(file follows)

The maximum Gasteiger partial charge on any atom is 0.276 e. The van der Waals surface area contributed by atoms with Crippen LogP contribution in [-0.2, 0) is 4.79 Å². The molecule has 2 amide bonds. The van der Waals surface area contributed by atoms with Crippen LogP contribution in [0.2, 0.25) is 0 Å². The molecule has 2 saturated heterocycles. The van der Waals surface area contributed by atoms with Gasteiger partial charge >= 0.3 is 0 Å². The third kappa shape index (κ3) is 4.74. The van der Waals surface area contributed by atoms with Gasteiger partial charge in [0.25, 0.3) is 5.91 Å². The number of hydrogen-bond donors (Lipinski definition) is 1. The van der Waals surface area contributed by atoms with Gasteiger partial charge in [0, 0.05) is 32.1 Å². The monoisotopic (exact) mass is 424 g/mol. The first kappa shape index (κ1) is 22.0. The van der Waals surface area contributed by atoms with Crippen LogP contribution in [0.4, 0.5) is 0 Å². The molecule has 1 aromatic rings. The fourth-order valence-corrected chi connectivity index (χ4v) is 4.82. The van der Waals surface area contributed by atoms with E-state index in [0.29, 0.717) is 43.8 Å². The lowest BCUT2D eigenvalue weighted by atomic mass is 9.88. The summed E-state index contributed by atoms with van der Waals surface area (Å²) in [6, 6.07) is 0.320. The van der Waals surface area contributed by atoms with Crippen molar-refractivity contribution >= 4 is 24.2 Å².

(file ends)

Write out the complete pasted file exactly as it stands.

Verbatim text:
The maximum Gasteiger partial charge on any atom is 0.276 e. The van der Waals surface area contributed by atoms with Crippen LogP contribution in [-0.2, 0) is 4.79 Å². The molecule has 2 amide bonds. The van der Waals surface area contributed by atoms with Crippen LogP contribution in [0.2, 0.25) is 0 Å². The molecule has 2 saturated heterocycles. The van der Waals surface area contributed by atoms with Gasteiger partial charge >= 0.3 is 0 Å². The third kappa shape index (κ3) is 4.74. The van der Waals surface area contributed by atoms with Gasteiger partial charge in [0.25, 0.3) is 5.91 Å². The number of hydrogen-bond donors (Lipinski definition) is 1. The van der Waals surface area contributed by atoms with Gasteiger partial charge in [0, 0.05) is 32.1 Å². The monoisotopic (exact) mass is 424 g/mol. The first kappa shape index (κ1) is 22.0. The van der Waals surface area contributed by atoms with Crippen LogP contribution in [0.4, 0.5) is 0 Å². The molecule has 1 aromatic rings. The fourth-order valence-corrected chi connectivity index (χ4v) is 4.82. The van der Waals surface area contributed by atoms with E-state index in [0.29, 0.717) is 43.8 Å². The lowest BCUT2D eigenvalue weighted by atomic mass is 9.88. The summed E-state index contributed by atoms with van der Waals surface area (Å²) in [6, 6.07) is 0.320. The van der Waals surface area contributed by atoms with Crippen molar-refractivity contribution >= 4 is 24.2 Å².